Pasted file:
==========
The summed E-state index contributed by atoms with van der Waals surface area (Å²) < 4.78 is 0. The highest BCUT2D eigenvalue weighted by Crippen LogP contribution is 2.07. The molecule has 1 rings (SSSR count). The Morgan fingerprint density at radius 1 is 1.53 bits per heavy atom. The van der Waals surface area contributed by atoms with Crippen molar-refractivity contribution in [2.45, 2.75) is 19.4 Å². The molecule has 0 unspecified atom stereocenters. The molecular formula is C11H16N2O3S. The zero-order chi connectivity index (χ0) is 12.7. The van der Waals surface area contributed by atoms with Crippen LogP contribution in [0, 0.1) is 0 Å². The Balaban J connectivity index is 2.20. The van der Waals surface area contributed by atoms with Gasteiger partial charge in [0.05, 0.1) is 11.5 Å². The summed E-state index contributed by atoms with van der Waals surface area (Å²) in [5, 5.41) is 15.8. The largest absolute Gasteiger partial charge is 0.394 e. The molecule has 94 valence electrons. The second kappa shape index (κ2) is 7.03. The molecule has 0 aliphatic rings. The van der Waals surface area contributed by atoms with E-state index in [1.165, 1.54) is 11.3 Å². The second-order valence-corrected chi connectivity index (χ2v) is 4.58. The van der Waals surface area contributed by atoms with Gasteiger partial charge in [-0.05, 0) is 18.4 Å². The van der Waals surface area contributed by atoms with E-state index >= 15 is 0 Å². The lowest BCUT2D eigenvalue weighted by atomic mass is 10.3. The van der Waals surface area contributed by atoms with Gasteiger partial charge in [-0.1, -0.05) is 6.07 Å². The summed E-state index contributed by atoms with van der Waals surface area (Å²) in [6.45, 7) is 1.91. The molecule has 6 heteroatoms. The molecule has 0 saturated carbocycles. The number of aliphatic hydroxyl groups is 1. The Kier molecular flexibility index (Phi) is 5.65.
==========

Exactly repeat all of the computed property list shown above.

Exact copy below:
The summed E-state index contributed by atoms with van der Waals surface area (Å²) < 4.78 is 0. The highest BCUT2D eigenvalue weighted by Crippen LogP contribution is 2.07. The molecule has 1 rings (SSSR count). The Morgan fingerprint density at radius 1 is 1.53 bits per heavy atom. The van der Waals surface area contributed by atoms with Crippen molar-refractivity contribution in [2.45, 2.75) is 19.4 Å². The molecule has 0 unspecified atom stereocenters. The molecular formula is C11H16N2O3S. The zero-order chi connectivity index (χ0) is 12.7. The van der Waals surface area contributed by atoms with Crippen LogP contribution in [0, 0.1) is 0 Å². The Balaban J connectivity index is 2.20. The van der Waals surface area contributed by atoms with Gasteiger partial charge in [0.05, 0.1) is 11.5 Å². The summed E-state index contributed by atoms with van der Waals surface area (Å²) in [5, 5.41) is 15.8. The largest absolute Gasteiger partial charge is 0.394 e. The molecule has 94 valence electrons. The second kappa shape index (κ2) is 7.03. The molecule has 0 aliphatic rings. The van der Waals surface area contributed by atoms with E-state index in [1.165, 1.54) is 11.3 Å². The second-order valence-corrected chi connectivity index (χ2v) is 4.58. The van der Waals surface area contributed by atoms with Gasteiger partial charge in [-0.05, 0) is 18.4 Å². The van der Waals surface area contributed by atoms with E-state index >= 15 is 0 Å². The lowest BCUT2D eigenvalue weighted by atomic mass is 10.3. The van der Waals surface area contributed by atoms with Gasteiger partial charge in [-0.1, -0.05) is 6.07 Å². The summed E-state index contributed by atoms with van der Waals surface area (Å²) in [6.45, 7) is 1.91. The molecule has 6 heteroatoms. The molecule has 0 saturated carbocycles. The number of aliphatic hydroxyl groups is 1. The Kier molecular flexibility index (Phi) is 5.65.